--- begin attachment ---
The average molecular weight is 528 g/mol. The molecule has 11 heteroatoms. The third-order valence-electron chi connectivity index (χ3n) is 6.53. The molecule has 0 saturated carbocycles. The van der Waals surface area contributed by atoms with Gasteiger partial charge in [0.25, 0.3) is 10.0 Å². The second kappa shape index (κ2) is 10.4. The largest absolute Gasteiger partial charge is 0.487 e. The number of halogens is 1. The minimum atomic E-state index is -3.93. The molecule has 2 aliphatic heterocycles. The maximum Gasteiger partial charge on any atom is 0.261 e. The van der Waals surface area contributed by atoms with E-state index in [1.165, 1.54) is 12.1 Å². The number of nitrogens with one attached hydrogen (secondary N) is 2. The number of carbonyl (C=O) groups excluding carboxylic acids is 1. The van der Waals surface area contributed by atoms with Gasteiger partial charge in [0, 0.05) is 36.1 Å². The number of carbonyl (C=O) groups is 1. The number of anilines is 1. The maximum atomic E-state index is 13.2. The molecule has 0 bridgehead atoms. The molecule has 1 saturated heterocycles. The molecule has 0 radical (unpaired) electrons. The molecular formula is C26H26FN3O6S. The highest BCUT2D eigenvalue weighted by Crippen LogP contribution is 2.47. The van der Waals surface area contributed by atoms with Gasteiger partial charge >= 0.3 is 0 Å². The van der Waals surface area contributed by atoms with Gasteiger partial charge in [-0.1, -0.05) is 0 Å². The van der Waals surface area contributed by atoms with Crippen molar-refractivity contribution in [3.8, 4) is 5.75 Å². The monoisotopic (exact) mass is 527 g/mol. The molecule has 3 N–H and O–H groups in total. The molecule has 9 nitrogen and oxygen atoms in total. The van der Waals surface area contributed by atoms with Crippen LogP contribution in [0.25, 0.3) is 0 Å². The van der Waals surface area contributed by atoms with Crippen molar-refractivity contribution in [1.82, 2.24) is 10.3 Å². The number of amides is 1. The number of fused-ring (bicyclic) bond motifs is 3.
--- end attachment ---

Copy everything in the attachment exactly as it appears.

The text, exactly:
The average molecular weight is 528 g/mol. The molecule has 11 heteroatoms. The third-order valence-electron chi connectivity index (χ3n) is 6.53. The molecule has 0 saturated carbocycles. The van der Waals surface area contributed by atoms with Gasteiger partial charge in [0.25, 0.3) is 10.0 Å². The second kappa shape index (κ2) is 10.4. The largest absolute Gasteiger partial charge is 0.487 e. The number of halogens is 1. The minimum atomic E-state index is -3.93. The molecule has 2 aliphatic heterocycles. The maximum Gasteiger partial charge on any atom is 0.261 e. The van der Waals surface area contributed by atoms with E-state index in [1.165, 1.54) is 12.1 Å². The number of nitrogens with one attached hydrogen (secondary N) is 2. The number of carbonyl (C=O) groups excluding carboxylic acids is 1. The van der Waals surface area contributed by atoms with Gasteiger partial charge in [0, 0.05) is 36.1 Å². The number of carbonyl (C=O) groups is 1. The number of anilines is 1. The maximum atomic E-state index is 13.2. The molecule has 0 bridgehead atoms. The molecule has 1 saturated heterocycles. The molecule has 0 radical (unpaired) electrons. The molecular formula is C26H26FN3O6S. The highest BCUT2D eigenvalue weighted by Crippen LogP contribution is 2.47. The van der Waals surface area contributed by atoms with Gasteiger partial charge >= 0.3 is 0 Å². The van der Waals surface area contributed by atoms with Gasteiger partial charge in [-0.1, -0.05) is 0 Å². The van der Waals surface area contributed by atoms with Crippen molar-refractivity contribution in [3.8, 4) is 5.75 Å². The monoisotopic (exact) mass is 527 g/mol. The molecule has 3 N–H and O–H groups in total. The molecule has 9 nitrogen and oxygen atoms in total. The van der Waals surface area contributed by atoms with Crippen LogP contribution in [0.25, 0.3) is 0 Å². The van der Waals surface area contributed by atoms with Crippen molar-refractivity contribution in [1.82, 2.24) is 10.3 Å². The number of amides is 1. The number of fused-ring (bicyclic) bond motifs is 3.